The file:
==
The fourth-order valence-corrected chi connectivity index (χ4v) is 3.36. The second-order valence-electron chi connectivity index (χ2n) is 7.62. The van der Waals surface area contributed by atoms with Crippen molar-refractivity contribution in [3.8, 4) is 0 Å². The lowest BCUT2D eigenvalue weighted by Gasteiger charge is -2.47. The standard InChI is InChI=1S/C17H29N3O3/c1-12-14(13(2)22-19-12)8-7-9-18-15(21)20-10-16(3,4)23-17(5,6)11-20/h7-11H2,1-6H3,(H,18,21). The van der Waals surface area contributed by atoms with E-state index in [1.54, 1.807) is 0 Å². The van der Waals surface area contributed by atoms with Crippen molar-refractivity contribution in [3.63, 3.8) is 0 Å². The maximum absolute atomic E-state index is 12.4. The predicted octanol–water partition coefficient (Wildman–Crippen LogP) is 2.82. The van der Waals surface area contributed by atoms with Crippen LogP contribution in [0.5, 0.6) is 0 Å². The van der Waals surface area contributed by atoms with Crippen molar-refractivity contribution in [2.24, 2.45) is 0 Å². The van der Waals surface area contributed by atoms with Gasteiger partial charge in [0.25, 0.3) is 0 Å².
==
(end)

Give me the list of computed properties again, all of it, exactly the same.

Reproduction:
The fourth-order valence-corrected chi connectivity index (χ4v) is 3.36. The second-order valence-electron chi connectivity index (χ2n) is 7.62. The van der Waals surface area contributed by atoms with Crippen molar-refractivity contribution in [3.8, 4) is 0 Å². The lowest BCUT2D eigenvalue weighted by Gasteiger charge is -2.47. The standard InChI is InChI=1S/C17H29N3O3/c1-12-14(13(2)22-19-12)8-7-9-18-15(21)20-10-16(3,4)23-17(5,6)11-20/h7-11H2,1-6H3,(H,18,21). The van der Waals surface area contributed by atoms with E-state index in [1.54, 1.807) is 0 Å². The van der Waals surface area contributed by atoms with Crippen molar-refractivity contribution in [3.63, 3.8) is 0 Å². The maximum absolute atomic E-state index is 12.4. The predicted octanol–water partition coefficient (Wildman–Crippen LogP) is 2.82. The van der Waals surface area contributed by atoms with Crippen LogP contribution in [0.5, 0.6) is 0 Å². The van der Waals surface area contributed by atoms with Crippen molar-refractivity contribution in [2.24, 2.45) is 0 Å². The van der Waals surface area contributed by atoms with Gasteiger partial charge in [0.25, 0.3) is 0 Å².